Sunday, January 11, 2015
Life After a Spouses Death
Image For Sale at: Little Angel
Just writing the words 'Life After a Spouses Death' seems strange, almost like a cliche. There is nothing simple about going through a grieving process. There are no books written that says you must grieve this way or that way. Each person is going to grieve the way they need too after their spouse passes away. So basically in short, there is no right or wrong way to grieve.
I have not been around a lot of death in my lifetime. Yes, I have had a few loses but truthfully, just not that many. It wasn't until the past two-three years; death seemed to be knocking at the door of several people I know and loved- including my 14 year old pet. Just being honest I never would have thought I would have to see as much death as I have seen lately. I have learned that each death had its own grieving process, each death touches different parts within your heart, each death reacts different because the love we carry for each other is different. Yes, if a friend's family member dies, you will be sad and try to comfort your friend as much as possible. But at the end of the day, you get to go home and have your life, while your friend sits there and grieves. That is not being ugly, that is truly just being honest.
When my little 14 year old yorkie died, it broke my heart. I cried so much after he died, days, weeks, months and even a few years after his death I still cry. People that know me were sad for me, but they did not have the connection with him like I had. That is what I mean by saying you get to go home at the end of the day and carry on with your life, while the person who is grieving sits alone and cries. I have learned; this is another step in the grieving process.
My husband of twelve years passed away November 19th 2014 from cancer. He died exactly seven months after his mother died of cancer and I loved her as if she was my own mother. My grieving process has taken me to some very dark places and it has taken me to some places I cannot even describe. I remember days after my husband died, in my mind I thought he was just playing a sick joke on me. Although, I am the one that found him dead in the hospital bed, in my mind I just refused to believe he was gone.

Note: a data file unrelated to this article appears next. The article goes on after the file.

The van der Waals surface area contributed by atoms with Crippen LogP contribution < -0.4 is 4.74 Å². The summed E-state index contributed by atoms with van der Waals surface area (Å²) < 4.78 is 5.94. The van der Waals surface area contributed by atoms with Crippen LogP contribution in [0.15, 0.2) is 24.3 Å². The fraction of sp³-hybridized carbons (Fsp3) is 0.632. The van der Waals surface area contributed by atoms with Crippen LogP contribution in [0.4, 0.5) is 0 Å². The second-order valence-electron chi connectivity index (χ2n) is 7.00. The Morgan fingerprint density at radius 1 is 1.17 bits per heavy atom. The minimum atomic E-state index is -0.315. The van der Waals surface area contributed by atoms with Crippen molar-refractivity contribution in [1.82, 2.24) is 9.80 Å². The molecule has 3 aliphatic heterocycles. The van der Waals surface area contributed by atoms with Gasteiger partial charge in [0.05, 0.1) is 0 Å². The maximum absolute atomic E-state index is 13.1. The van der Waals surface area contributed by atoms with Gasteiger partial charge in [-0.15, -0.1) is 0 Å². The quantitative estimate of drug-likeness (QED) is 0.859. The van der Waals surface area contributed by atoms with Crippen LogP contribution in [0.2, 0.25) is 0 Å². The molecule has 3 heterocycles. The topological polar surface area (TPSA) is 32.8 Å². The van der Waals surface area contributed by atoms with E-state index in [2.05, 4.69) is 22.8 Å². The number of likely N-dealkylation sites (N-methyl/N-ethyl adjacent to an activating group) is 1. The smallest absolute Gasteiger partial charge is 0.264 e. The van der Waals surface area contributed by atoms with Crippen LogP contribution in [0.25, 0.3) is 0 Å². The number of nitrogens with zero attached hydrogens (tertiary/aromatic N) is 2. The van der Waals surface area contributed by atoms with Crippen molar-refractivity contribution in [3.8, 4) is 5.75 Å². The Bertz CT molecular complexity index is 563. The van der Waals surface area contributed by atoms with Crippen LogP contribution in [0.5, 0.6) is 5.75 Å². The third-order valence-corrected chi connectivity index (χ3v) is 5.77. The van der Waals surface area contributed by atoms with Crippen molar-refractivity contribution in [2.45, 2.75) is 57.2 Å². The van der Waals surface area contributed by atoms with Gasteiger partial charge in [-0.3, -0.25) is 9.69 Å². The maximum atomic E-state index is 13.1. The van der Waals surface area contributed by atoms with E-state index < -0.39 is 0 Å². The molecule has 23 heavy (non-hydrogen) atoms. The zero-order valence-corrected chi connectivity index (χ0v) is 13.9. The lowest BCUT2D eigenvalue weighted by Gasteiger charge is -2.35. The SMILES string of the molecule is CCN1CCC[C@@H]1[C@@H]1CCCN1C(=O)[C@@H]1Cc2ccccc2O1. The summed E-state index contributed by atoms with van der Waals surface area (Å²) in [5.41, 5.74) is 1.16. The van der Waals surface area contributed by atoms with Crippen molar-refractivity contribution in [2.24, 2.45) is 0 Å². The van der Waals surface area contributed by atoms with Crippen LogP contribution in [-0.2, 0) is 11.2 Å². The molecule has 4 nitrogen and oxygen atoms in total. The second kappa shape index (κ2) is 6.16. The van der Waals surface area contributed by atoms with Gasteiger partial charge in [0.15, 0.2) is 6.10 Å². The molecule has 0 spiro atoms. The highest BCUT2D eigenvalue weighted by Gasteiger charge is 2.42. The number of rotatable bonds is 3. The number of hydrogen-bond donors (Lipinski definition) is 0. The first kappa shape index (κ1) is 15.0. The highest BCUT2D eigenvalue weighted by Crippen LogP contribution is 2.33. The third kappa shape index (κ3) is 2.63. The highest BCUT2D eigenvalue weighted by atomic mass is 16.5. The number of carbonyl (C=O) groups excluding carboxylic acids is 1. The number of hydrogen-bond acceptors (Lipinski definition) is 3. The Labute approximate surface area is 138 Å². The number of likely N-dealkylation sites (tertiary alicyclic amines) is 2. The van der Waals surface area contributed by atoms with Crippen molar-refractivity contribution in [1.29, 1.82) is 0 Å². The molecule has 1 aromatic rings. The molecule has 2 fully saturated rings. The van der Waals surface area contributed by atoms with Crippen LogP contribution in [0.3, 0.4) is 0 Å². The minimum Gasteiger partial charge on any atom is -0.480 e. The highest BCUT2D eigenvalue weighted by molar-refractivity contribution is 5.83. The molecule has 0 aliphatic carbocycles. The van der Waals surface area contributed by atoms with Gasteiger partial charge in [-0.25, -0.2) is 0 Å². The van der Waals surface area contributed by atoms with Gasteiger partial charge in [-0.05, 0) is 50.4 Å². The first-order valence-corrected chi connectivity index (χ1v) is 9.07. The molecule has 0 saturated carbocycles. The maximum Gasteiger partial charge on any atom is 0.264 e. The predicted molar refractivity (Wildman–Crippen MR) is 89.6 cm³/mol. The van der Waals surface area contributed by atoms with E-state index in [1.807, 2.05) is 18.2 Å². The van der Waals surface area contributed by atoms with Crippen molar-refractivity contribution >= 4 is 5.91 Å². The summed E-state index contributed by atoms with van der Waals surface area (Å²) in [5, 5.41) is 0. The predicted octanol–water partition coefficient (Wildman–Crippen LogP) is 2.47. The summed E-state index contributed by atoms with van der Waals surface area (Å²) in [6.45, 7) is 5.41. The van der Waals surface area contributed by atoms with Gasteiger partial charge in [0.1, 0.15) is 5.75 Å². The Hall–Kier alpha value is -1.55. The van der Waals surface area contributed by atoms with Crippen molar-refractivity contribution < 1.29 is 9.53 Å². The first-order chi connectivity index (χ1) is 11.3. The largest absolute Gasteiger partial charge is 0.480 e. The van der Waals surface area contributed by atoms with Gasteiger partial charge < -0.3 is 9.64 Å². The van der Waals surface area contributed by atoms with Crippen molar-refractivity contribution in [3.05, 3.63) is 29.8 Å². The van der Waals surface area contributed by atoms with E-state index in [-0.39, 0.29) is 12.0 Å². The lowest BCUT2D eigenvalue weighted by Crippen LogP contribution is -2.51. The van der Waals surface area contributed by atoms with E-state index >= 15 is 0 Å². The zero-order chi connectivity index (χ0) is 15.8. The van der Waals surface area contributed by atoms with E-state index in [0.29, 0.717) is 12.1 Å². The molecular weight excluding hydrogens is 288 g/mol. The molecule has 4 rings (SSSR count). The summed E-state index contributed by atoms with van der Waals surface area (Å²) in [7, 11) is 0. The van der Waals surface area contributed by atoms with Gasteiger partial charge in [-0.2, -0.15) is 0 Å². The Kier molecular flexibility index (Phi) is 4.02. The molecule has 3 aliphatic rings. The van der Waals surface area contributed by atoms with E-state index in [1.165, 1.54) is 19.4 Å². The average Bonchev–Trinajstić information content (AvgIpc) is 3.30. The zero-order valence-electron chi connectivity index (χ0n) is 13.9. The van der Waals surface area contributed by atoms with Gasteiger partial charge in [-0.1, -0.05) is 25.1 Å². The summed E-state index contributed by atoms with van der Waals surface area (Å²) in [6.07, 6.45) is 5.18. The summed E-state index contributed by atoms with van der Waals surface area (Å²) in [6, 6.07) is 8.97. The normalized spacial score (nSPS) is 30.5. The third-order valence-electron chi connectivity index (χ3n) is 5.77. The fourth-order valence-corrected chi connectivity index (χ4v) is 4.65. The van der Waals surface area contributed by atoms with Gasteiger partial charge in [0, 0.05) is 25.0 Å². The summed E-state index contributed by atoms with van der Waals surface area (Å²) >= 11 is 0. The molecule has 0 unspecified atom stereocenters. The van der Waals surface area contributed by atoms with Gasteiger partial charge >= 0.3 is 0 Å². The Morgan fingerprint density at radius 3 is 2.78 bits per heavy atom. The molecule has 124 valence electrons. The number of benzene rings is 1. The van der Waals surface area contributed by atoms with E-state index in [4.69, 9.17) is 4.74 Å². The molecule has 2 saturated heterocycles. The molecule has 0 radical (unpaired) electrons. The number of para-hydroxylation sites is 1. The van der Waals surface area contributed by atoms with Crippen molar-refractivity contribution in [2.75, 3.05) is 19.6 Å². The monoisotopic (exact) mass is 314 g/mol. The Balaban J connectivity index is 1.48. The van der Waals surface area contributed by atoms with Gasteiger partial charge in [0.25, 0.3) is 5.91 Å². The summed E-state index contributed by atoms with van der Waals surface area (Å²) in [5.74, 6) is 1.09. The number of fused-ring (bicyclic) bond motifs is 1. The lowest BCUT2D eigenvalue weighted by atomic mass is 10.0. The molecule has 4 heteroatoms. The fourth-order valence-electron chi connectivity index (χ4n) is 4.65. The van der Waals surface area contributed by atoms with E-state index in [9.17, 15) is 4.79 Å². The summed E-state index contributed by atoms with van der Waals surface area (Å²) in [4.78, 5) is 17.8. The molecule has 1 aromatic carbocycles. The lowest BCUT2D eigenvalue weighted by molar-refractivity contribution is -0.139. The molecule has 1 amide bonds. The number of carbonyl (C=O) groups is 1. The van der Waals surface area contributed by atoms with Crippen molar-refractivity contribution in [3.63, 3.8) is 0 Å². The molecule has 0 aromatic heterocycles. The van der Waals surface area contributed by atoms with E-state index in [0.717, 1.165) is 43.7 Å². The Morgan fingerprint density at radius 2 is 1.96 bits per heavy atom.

I cannot speak about how other people handles someone's death, I can only share my own experiences and things I do and have done to try and figure out how to live life as a single person. Although my husband and I bucked horns like no tomorrow, we were best friends and after spending most of our time together for those twelve years you become accustom to certain things in life and the things you do. To this day, although I miss him, the daytime does not affect me as much until the clock reaches 6:00 and that is when a lot of different things begins to hit me.
Every single day (since 2005-that is when he got me drinking coffee) when he came in from work which was 6:00 in the evening, I would have a cup of coffee waiting on him and together we would sit there drinking coffee and he would tell me about his day, or sometimes we just said nothing, we just there drinking our coffee. I cherished those times as we experienced them, and today I miss them more than I ever thought I would.
When you are the care-taker of someone who is sick, day after day, week after week, month after month.. something happens inside you. You watch a person you knew drain down to something you could never imagine-you watch the sickness and the disease slowly eating away at them and what hurts the most, there is not a damn thing you can do! Yes, you care for them, yes you try to comfort them, my husband use to tell me just me being there with him meant the world to him. Towards the end, my husband would freak out literally if I left his sight for too long. It got to the point if I needed to leave the house, I would rust and do what I had to do just so I would not leave him alone for too long.